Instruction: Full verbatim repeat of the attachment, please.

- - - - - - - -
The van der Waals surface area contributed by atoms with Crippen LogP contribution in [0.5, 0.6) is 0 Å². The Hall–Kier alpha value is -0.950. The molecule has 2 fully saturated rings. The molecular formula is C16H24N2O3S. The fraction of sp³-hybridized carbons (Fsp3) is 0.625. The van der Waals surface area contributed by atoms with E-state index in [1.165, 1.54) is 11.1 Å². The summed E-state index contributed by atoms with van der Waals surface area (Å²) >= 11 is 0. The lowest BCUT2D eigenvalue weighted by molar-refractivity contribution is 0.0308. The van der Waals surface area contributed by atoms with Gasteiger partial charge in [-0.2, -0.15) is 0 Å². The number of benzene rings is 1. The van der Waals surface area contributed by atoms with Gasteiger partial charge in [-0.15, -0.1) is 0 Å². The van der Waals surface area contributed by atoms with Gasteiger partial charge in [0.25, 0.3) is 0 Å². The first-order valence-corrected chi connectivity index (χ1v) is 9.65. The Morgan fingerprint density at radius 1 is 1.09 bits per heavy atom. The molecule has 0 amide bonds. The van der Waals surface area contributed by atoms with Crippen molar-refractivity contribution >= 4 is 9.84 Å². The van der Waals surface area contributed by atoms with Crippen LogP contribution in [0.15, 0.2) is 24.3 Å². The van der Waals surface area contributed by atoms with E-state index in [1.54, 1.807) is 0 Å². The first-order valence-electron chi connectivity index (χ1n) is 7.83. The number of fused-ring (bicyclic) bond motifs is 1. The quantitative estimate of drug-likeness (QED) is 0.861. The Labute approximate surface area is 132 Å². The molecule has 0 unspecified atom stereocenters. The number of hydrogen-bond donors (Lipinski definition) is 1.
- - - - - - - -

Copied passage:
The van der Waals surface area contributed by atoms with Crippen LogP contribution in [0.5, 0.6) is 0 Å². The Hall–Kier alpha value is -0.950. The molecule has 2 fully saturated rings. The molecular formula is C16H24N2O3S. The fraction of sp³-hybridized carbons (Fsp3) is 0.625. The van der Waals surface area contributed by atoms with E-state index in [1.165, 1.54) is 11.1 Å². The summed E-state index contributed by atoms with van der Waals surface area (Å²) >= 11 is 0. The lowest BCUT2D eigenvalue weighted by molar-refractivity contribution is 0.0308. The van der Waals surface area contributed by atoms with Gasteiger partial charge in [-0.2, -0.15) is 0 Å². The number of benzene rings is 1. The van der Waals surface area contributed by atoms with Gasteiger partial charge in [-0.15, -0.1) is 0 Å². The van der Waals surface area contributed by atoms with Gasteiger partial charge in [0.25, 0.3) is 0 Å². The first-order valence-corrected chi connectivity index (χ1v) is 9.65. The Morgan fingerprint density at radius 1 is 1.09 bits per heavy atom. The molecule has 0 amide bonds. The van der Waals surface area contributed by atoms with Crippen molar-refractivity contribution >= 4 is 9.84 Å². The van der Waals surface area contributed by atoms with Crippen LogP contribution in [0.15, 0.2) is 24.3 Å². The van der Waals surface area contributed by atoms with E-state index in [1.54, 1.807) is 0 Å². The first-order valence-electron chi connectivity index (χ1n) is 7.83. The number of fused-ring (bicyclic) bond motifs is 1. The quantitative estimate of drug-likeness (QED) is 0.861. The Labute approximate surface area is 132 Å². The molecule has 0 unspecified atom stereocenters. The number of hydrogen-bond donors (Lipinski definition) is 1.